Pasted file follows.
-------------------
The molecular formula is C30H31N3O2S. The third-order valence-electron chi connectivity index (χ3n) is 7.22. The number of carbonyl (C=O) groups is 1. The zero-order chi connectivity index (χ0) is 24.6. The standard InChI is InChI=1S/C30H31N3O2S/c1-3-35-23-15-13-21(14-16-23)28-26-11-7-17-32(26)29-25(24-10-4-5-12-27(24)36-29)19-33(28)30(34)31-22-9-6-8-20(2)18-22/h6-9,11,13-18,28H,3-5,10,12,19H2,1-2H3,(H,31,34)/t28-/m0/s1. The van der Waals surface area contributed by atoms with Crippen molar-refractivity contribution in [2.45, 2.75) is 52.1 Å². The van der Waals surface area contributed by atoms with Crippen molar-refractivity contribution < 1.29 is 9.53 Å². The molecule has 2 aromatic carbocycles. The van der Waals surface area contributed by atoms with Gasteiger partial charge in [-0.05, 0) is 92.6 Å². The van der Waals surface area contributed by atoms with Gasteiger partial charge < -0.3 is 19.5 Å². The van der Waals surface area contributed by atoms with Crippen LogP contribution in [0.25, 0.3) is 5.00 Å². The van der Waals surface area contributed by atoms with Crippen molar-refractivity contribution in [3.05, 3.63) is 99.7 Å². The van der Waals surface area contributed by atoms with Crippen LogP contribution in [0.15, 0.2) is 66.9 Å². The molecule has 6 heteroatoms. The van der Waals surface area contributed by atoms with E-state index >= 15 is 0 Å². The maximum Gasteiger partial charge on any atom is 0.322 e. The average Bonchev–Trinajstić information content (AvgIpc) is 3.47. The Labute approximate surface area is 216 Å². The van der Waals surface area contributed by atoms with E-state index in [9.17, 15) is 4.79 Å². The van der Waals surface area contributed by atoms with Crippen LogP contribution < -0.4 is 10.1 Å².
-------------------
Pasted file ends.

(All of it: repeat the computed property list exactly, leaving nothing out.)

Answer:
The molecular formula is C30H31N3O2S. The third-order valence-electron chi connectivity index (χ3n) is 7.22. The number of carbonyl (C=O) groups is 1. The zero-order chi connectivity index (χ0) is 24.6. The standard InChI is InChI=1S/C30H31N3O2S/c1-3-35-23-15-13-21(14-16-23)28-26-11-7-17-32(26)29-25(24-10-4-5-12-27(24)36-29)19-33(28)30(34)31-22-9-6-8-20(2)18-22/h6-9,11,13-18,28H,3-5,10,12,19H2,1-2H3,(H,31,34)/t28-/m0/s1. The van der Waals surface area contributed by atoms with Crippen molar-refractivity contribution in [2.45, 2.75) is 52.1 Å². The van der Waals surface area contributed by atoms with Crippen molar-refractivity contribution < 1.29 is 9.53 Å². The molecule has 2 aromatic carbocycles. The van der Waals surface area contributed by atoms with Gasteiger partial charge in [-0.05, 0) is 92.6 Å². The van der Waals surface area contributed by atoms with Gasteiger partial charge < -0.3 is 19.5 Å². The van der Waals surface area contributed by atoms with Crippen LogP contribution in [0.25, 0.3) is 5.00 Å². The van der Waals surface area contributed by atoms with Crippen molar-refractivity contribution in [3.05, 3.63) is 99.7 Å². The van der Waals surface area contributed by atoms with Crippen LogP contribution in [0.15, 0.2) is 66.9 Å². The molecule has 6 heteroatoms. The van der Waals surface area contributed by atoms with E-state index >= 15 is 0 Å². The maximum Gasteiger partial charge on any atom is 0.322 e. The average Bonchev–Trinajstić information content (AvgIpc) is 3.47. The Labute approximate surface area is 216 Å². The van der Waals surface area contributed by atoms with E-state index in [9.17, 15) is 4.79 Å². The van der Waals surface area contributed by atoms with Crippen LogP contribution < -0.4 is 10.1 Å².